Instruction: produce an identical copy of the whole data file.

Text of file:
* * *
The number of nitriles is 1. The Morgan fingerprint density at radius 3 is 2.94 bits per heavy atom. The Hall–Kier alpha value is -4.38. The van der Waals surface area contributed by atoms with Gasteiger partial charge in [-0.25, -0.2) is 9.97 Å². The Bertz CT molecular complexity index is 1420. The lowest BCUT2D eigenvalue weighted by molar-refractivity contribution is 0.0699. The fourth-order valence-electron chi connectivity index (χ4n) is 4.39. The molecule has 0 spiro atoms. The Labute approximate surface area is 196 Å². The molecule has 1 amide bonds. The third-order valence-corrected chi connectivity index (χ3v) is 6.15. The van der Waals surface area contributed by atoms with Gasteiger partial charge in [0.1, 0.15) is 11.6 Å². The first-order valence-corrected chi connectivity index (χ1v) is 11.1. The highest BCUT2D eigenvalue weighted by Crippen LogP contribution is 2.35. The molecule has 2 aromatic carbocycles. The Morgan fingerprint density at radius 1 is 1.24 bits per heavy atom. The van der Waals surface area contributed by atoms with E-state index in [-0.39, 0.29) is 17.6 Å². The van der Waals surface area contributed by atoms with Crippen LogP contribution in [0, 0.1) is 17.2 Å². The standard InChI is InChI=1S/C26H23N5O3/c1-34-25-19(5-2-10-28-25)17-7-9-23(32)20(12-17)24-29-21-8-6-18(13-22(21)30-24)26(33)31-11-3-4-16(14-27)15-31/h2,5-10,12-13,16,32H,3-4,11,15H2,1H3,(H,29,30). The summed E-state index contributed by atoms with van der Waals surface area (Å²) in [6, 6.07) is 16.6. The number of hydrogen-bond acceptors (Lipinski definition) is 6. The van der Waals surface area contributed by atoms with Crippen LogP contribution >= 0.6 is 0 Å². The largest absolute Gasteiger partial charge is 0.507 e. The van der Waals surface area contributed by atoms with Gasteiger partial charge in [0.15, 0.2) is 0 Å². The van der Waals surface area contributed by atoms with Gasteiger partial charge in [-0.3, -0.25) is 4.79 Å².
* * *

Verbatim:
The number of nitriles is 1. The Morgan fingerprint density at radius 3 is 2.94 bits per heavy atom. The Hall–Kier alpha value is -4.38. The van der Waals surface area contributed by atoms with Gasteiger partial charge in [-0.25, -0.2) is 9.97 Å². The Bertz CT molecular complexity index is 1420. The lowest BCUT2D eigenvalue weighted by molar-refractivity contribution is 0.0699. The fourth-order valence-electron chi connectivity index (χ4n) is 4.39. The molecule has 0 spiro atoms. The Labute approximate surface area is 196 Å². The molecule has 1 amide bonds. The third-order valence-corrected chi connectivity index (χ3v) is 6.15. The van der Waals surface area contributed by atoms with Gasteiger partial charge in [0.1, 0.15) is 11.6 Å². The first-order valence-corrected chi connectivity index (χ1v) is 11.1. The highest BCUT2D eigenvalue weighted by Crippen LogP contribution is 2.35. The molecule has 2 aromatic carbocycles. The Morgan fingerprint density at radius 1 is 1.24 bits per heavy atom. The van der Waals surface area contributed by atoms with E-state index in [-0.39, 0.29) is 17.6 Å². The van der Waals surface area contributed by atoms with Crippen LogP contribution in [0, 0.1) is 17.2 Å². The standard InChI is InChI=1S/C26H23N5O3/c1-34-25-19(5-2-10-28-25)17-7-9-23(32)20(12-17)24-29-21-8-6-18(13-22(21)30-24)26(33)31-11-3-4-16(14-27)15-31/h2,5-10,12-13,16,32H,3-4,11,15H2,1H3,(H,29,30). The summed E-state index contributed by atoms with van der Waals surface area (Å²) in [6, 6.07) is 16.6. The number of hydrogen-bond acceptors (Lipinski definition) is 6. The van der Waals surface area contributed by atoms with Crippen LogP contribution >= 0.6 is 0 Å². The largest absolute Gasteiger partial charge is 0.507 e. The van der Waals surface area contributed by atoms with Gasteiger partial charge in [0.15, 0.2) is 0 Å². The van der Waals surface area contributed by atoms with Gasteiger partial charge in [-0.3, -0.25) is 4.79 Å².